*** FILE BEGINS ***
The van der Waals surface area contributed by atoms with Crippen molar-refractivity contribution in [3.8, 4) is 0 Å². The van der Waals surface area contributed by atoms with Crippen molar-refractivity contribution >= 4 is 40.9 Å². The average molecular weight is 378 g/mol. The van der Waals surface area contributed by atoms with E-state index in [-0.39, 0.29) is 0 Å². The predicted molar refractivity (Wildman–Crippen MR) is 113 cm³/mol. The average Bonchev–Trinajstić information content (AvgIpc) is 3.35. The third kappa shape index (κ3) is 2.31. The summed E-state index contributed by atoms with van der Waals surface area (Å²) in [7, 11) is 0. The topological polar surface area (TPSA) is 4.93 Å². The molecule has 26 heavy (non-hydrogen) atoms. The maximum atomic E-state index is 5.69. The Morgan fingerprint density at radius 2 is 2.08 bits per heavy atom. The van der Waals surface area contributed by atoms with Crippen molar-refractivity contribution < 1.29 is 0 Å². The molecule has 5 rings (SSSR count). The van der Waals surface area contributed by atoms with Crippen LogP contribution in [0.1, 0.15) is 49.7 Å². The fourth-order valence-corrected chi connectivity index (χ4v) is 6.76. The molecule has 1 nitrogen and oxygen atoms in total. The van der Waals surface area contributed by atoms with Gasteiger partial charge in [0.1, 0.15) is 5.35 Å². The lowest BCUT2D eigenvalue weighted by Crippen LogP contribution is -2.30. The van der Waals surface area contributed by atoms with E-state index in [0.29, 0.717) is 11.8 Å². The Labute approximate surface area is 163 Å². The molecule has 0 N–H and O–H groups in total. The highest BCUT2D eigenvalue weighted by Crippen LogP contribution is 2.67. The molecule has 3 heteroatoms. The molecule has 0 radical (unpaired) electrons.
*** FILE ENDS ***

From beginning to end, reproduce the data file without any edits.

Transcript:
The van der Waals surface area contributed by atoms with Crippen molar-refractivity contribution in [3.8, 4) is 0 Å². The van der Waals surface area contributed by atoms with Crippen molar-refractivity contribution >= 4 is 40.9 Å². The average molecular weight is 378 g/mol. The van der Waals surface area contributed by atoms with E-state index in [-0.39, 0.29) is 0 Å². The predicted molar refractivity (Wildman–Crippen MR) is 113 cm³/mol. The average Bonchev–Trinajstić information content (AvgIpc) is 3.35. The third kappa shape index (κ3) is 2.31. The summed E-state index contributed by atoms with van der Waals surface area (Å²) in [7, 11) is 0. The topological polar surface area (TPSA) is 4.93 Å². The molecule has 26 heavy (non-hydrogen) atoms. The maximum atomic E-state index is 5.69. The Morgan fingerprint density at radius 2 is 2.08 bits per heavy atom. The van der Waals surface area contributed by atoms with Crippen molar-refractivity contribution < 1.29 is 0 Å². The molecule has 5 rings (SSSR count). The van der Waals surface area contributed by atoms with Crippen LogP contribution in [0.1, 0.15) is 49.7 Å². The fourth-order valence-corrected chi connectivity index (χ4v) is 6.76. The molecule has 1 nitrogen and oxygen atoms in total. The van der Waals surface area contributed by atoms with Gasteiger partial charge in [0.1, 0.15) is 5.35 Å². The lowest BCUT2D eigenvalue weighted by Crippen LogP contribution is -2.30. The van der Waals surface area contributed by atoms with E-state index in [0.29, 0.717) is 11.8 Å². The Labute approximate surface area is 163 Å². The molecule has 0 N–H and O–H groups in total. The highest BCUT2D eigenvalue weighted by Crippen LogP contribution is 2.67. The molecule has 3 heteroatoms. The molecule has 0 radical (unpaired) electrons.